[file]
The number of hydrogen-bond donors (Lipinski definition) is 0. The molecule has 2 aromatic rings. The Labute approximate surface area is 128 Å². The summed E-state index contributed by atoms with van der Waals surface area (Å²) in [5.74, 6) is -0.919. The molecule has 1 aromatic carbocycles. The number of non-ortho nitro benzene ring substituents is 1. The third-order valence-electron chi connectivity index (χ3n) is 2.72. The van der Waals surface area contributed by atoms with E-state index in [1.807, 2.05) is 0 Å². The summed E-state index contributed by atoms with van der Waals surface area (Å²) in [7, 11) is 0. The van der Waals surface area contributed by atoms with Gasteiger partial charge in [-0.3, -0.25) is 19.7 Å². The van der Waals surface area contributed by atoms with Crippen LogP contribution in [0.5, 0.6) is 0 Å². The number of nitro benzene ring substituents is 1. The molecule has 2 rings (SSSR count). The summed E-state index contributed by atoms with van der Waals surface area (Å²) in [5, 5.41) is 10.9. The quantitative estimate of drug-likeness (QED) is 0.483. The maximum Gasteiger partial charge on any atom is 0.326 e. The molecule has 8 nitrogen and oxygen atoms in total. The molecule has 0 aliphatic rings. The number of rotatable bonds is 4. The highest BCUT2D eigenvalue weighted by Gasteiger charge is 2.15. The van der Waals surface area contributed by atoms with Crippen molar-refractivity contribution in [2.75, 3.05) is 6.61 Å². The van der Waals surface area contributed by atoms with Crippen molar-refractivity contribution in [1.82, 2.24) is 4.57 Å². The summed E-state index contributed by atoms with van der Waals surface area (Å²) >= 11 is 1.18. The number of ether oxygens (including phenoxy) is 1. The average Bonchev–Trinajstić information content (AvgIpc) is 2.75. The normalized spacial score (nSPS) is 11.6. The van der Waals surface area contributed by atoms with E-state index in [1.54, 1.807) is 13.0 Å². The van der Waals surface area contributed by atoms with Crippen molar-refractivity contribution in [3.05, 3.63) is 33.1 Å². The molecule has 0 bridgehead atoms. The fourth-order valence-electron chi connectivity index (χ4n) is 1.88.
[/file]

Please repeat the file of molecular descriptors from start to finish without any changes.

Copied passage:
The number of hydrogen-bond donors (Lipinski definition) is 0. The molecule has 2 aromatic rings. The Labute approximate surface area is 128 Å². The summed E-state index contributed by atoms with van der Waals surface area (Å²) in [5.74, 6) is -0.919. The molecule has 1 aromatic carbocycles. The number of non-ortho nitro benzene ring substituents is 1. The third-order valence-electron chi connectivity index (χ3n) is 2.72. The van der Waals surface area contributed by atoms with E-state index in [1.807, 2.05) is 0 Å². The summed E-state index contributed by atoms with van der Waals surface area (Å²) in [7, 11) is 0. The van der Waals surface area contributed by atoms with Gasteiger partial charge in [-0.3, -0.25) is 19.7 Å². The van der Waals surface area contributed by atoms with Crippen LogP contribution in [0.5, 0.6) is 0 Å². The number of nitro benzene ring substituents is 1. The molecule has 2 rings (SSSR count). The summed E-state index contributed by atoms with van der Waals surface area (Å²) in [5, 5.41) is 10.9. The quantitative estimate of drug-likeness (QED) is 0.483. The maximum Gasteiger partial charge on any atom is 0.326 e. The molecule has 8 nitrogen and oxygen atoms in total. The molecule has 0 aliphatic rings. The number of rotatable bonds is 4. The highest BCUT2D eigenvalue weighted by Gasteiger charge is 2.15. The van der Waals surface area contributed by atoms with Crippen molar-refractivity contribution in [2.75, 3.05) is 6.61 Å². The van der Waals surface area contributed by atoms with Crippen molar-refractivity contribution in [1.82, 2.24) is 4.57 Å². The summed E-state index contributed by atoms with van der Waals surface area (Å²) >= 11 is 1.18. The number of ether oxygens (including phenoxy) is 1. The average Bonchev–Trinajstić information content (AvgIpc) is 2.75. The normalized spacial score (nSPS) is 11.6. The van der Waals surface area contributed by atoms with E-state index in [1.54, 1.807) is 13.0 Å². The van der Waals surface area contributed by atoms with Crippen molar-refractivity contribution in [3.05, 3.63) is 33.1 Å². The molecule has 0 bridgehead atoms. The fourth-order valence-electron chi connectivity index (χ4n) is 1.88.